As I lay on the prickly grass, grasshoppers chattered
in my hair. I stroked the ground like a beard. No one
sang. The whole sky was watching. It’s animal
piss in the dye pot that makes indigo blue. Blue
seeped out of me, but I wanted to make it myself.
I was obsessed with making. The yellow leaves
browned; the sugar pine needles refused
to shed. I couldn’t get the pigment right, it kept turning
to mud. I had attempted this before, making wine
from another’s body, stamping and stomping
my grape-stained feet. When I rose, I left the print
of a woman behind. I noticed the pear tree, how it gave
without question; I asked anyway, was asking
again, collecting broken seashells and tiny
elephant figurines. I needed a herd of blue.
I soaked black beans for the color they leave. My blue
was a habit, a kind of river I stepped into—sometimes
crossed—because it held the sky so perfectly.
I swung the axe. I swam with my arms. If I had a sister,
I’d have hid my breasts. I hammered nails—though
crookedly. Timber was my sacrum, timber were my
metatarsals, timber was my lungs’ pink flesh, timber
was my skull. I was a blueprint, blue on blue, mapless
but for those warm bones and my red heart barking.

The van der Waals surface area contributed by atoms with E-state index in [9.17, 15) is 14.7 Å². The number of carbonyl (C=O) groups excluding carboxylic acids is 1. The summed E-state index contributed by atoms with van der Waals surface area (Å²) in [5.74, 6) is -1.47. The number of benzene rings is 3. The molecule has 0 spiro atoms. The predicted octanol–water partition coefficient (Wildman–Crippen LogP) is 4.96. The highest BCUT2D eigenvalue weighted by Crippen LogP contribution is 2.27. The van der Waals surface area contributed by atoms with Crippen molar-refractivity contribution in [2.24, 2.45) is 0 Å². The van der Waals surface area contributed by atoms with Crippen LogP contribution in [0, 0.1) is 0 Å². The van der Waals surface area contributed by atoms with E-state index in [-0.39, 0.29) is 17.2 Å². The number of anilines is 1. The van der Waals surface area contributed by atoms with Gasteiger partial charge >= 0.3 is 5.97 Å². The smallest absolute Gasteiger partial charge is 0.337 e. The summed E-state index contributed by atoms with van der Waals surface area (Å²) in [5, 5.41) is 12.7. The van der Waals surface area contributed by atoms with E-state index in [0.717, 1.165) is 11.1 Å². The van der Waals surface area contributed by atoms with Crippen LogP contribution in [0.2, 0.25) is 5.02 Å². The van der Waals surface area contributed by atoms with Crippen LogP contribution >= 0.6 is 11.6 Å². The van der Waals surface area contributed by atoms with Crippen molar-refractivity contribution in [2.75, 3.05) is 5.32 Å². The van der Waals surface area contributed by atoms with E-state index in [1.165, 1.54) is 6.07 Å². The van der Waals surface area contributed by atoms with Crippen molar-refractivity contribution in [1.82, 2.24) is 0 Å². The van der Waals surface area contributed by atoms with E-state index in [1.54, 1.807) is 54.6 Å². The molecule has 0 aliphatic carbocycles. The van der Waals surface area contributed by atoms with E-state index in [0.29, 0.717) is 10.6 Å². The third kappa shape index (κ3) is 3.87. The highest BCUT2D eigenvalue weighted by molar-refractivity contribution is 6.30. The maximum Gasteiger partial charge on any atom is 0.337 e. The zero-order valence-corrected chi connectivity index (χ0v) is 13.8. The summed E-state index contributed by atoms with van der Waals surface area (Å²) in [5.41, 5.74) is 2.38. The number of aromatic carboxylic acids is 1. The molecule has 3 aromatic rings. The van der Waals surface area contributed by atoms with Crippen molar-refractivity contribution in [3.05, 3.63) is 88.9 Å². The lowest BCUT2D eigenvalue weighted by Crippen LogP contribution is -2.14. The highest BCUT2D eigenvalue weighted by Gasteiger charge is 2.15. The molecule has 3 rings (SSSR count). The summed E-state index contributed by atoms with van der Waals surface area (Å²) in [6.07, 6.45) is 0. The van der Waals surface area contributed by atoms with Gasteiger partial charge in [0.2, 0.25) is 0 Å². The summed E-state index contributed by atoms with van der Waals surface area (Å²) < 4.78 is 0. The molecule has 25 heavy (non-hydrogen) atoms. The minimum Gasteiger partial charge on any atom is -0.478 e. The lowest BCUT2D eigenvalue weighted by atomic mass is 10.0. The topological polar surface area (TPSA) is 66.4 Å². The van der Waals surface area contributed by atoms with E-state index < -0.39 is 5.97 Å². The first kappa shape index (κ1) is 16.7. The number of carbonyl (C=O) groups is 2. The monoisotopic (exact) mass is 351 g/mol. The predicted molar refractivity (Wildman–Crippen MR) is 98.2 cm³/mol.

—And when I turned without making my skirt
a basket, when I turned from all the fallen
pears, the sky was full of shaking: wet
with river-water. It wasn’t rain that fell—whatever it was
I collected in the cups of my hands.
Ama Codjoe was raised in Youngstown, Ohio with roots in Memphis and Accra. She is the author of Blood of the Air: Poems, winner of the eighth annual Drinking Gourd Chapbook Poetry Prize, forthcoming from Northwestern University Press in April 2020. Ama has been awarded support from Cave Canem, Jerome, Robert Rauschenberg, and Saltonstall foundations, as well as from Callaloo Creative Writing Workshop, Crosstown Arts, Hedgebrook, and the MacDowell Colony. Her recent poems have appeared in The Georgia Review, Gulf Coast Online, Virginia Quarterly Review, and elsewhere. Ama is the recipient of a 2017 Rona Jaffe Writer’s Award, The Georgia Review’s 2018 Loraine Williams Poetry Prize, a 2019 Disquiet Literary Prize, and a 2019 NEA Creative Writing Fellowship.